Part of the Solution
We spent an interesting weekend in Staunton, Virignia this weekend. We were at a Farm to Consumer Legal Defense Fund fundraiser at Salatins’ Polyface Farm. It drew folks from the Weston A. Price Foundation community and the Paleo (“diet”) community. It was great to see two groups with a similar, non-conventional approach to food and farming come together to support an organization that works legally and legislatively to keep food choice legal. Farm to Consumer Legal Defense Fund has supported many career and hobby farmers in their quest to grow and provide wholesome food. It’s a great organization to belong to whether you buy your food from a farmer’s market or buyer’s club, have a small garden in your front yard, or are a full fledged food producer. They defend your right to obtain the foods of your choice, to exercise your Constitutional rights in this area whether you are a farmer or consumer.
Saturday evening we went to a showing of a screening of Kristin Canty’s (Farmageddon) new film series “Rockin’ Farmers” featuring Daniel Salatin, and a viewing of American Meat. “Rockin’ Farmers” was a great short about an up and coming farmer, and his unique niche in the family farm: rabbits. We’d add American Meat to our recommended viewing list. It was great to hear the maker of that movie, Graham Meriwether, who spent a great deal of time with the conventional farmers he featured, comment on why he felt those farmers had signed their Pilgrim’s Pride and Tyson Foods contracts. He pointed out after the movie that the industrial farmers were often times caught in the system. Even though they all recognized that large chicken and hog barns aren’t the best way to do it, they felt it was the only way to make a living (admittedly “of sorts”) at farming. He differentiated between the individual men he filmed and the larger system they were part of. The film presents a compassionate and balanced perspective on the tensions between industrial and non-industrial agriculture. It was telling that one hog barn farmer maintained that his conventional barn paid out best, but he ate pigs out of the “compassionate” barn where he feeds organic feed and the pigs have significant outdoor access because the pigs taste better. One of the things brought out in the panel discussion of the movie was the great need for more small, regional, non-industrial farmers. Most people felt there is demand. There are challenges to overcome, but America has the land mass to feed itself and export some food without round-up ready corn and concentrated animal feeding operations. What we really lack is people with the know-how to do it.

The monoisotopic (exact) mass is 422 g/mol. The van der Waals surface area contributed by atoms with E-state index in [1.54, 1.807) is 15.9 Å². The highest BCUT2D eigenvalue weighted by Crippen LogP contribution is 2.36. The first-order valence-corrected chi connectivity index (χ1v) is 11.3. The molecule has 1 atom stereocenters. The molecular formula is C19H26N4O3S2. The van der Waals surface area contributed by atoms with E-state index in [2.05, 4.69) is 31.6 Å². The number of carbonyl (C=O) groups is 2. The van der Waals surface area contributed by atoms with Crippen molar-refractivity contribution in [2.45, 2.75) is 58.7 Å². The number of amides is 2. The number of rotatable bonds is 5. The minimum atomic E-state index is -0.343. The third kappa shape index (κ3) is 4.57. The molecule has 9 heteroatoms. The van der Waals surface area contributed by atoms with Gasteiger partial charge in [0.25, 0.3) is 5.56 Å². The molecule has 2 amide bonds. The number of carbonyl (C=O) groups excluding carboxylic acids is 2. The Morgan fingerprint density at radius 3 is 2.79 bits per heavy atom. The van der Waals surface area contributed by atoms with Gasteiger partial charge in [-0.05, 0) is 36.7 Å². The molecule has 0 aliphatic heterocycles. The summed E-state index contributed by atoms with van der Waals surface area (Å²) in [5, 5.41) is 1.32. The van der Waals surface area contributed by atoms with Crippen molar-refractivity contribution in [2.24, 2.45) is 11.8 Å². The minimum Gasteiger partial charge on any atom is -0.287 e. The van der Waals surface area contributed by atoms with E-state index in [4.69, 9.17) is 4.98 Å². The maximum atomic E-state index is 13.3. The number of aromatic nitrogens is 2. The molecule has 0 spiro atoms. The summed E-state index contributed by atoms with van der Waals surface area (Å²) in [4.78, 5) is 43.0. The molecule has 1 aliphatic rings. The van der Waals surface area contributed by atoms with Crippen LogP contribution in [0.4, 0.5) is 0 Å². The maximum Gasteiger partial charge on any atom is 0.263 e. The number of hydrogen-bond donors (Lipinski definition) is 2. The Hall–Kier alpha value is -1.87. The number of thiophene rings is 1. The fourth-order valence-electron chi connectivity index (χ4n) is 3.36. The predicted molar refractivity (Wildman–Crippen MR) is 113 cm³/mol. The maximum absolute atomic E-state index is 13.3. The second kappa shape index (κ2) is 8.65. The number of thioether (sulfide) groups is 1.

There are solutions to that problem. Internships and apprenticeships are one solution. There are some colleges with programs and courses on sustainable farming. Anyone Can Farm is another solution. A weekend training program can give you the tools to get started growing food for yourself and your family and neighbors. The best thing is what we recommended to one couple we talked to: just do it! Do something, whether it’s replacing one flower bed with nasturtuims and sweet peas or tomatoes, or getting 5 layer hens. Don’t wait till you have a 10 year plan and have researched everything and all possibilities. It’s great to be a part of the solution!